We ask readers to share their visions of the construction industry in 25 years’ time. Here, Karen Jones of Redrow imagines a less restrictive gateway into the construction industry 

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B175 thought for tomorrow

Karen Jones BW 2018

It is more important than ever that the construction sector has a skilled workforce in place to build much needed new homes across the country. Boosting the uptake of apprenticeships would help to ensure this is achieved.

The good news is that our latest research found that the perception of construction as an apprenticeship pathway has improved, with 62% of the young people we surveyed stating that they are considering a career in the sector – a 14% increase year-on-year. Despite this improvement, there are still a number of hurdles that are restricting young people from embarking on a career in the sector. The current tuition of maths and English skills as part of an apprenticeship programme is one example. Young people must obtain at least an equivalent C grade at GCSE level in both subjects but many struggle to accomplish this. Further barriers arise in the form of starting wages, with apprentices in their first year receiving just £3.70 per hour if employers pay the minimum rate.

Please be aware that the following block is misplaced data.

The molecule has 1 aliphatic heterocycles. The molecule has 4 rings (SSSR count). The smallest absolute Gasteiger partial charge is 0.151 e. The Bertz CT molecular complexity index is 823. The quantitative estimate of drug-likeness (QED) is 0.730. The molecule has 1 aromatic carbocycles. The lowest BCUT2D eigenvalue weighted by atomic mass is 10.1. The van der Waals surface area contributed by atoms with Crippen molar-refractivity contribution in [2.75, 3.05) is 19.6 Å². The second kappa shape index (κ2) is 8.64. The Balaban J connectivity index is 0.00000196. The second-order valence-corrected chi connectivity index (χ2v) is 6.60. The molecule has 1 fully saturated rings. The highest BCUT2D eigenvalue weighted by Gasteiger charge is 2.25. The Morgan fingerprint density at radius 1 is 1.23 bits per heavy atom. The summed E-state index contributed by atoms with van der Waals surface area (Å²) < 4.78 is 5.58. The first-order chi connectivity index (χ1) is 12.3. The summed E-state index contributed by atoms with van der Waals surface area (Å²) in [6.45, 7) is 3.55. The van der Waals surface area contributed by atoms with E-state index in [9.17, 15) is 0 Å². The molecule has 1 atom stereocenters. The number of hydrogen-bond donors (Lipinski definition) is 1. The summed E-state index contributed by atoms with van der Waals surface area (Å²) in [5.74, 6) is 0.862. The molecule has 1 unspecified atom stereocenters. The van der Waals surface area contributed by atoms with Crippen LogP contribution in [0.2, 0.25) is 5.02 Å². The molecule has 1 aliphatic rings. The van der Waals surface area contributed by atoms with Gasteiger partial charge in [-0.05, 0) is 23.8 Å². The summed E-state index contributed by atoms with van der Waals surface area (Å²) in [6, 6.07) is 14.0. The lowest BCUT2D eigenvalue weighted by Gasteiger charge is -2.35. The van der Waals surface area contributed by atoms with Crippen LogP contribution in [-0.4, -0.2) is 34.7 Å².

We would like to see maths and English subjects taught in a way that is as relevant to the apprentice’s role as possible to ensure that they develop an applied skillset rather than a theoretical one. This would not only attract more young people to apprenticeships, but help to drive much better retention and completion rates – a crucial metric which is often lost amongst other statistics.

First year starting wages should also be raised closer to the National Minimum Wage of £5.90 per hour to ensure that apprentices are compensated fairly for the work they do and to incentivise more talent into the sector.


Do you have a Thought for Tomorrow? Just send your name, job title and company, and 250 words to building@building.co.uk, with the heading “Building Your Future”, answering these questions:

  • What would you like the construction industry to look like in 25 years’ time?
  • And what needs to change to make that happen?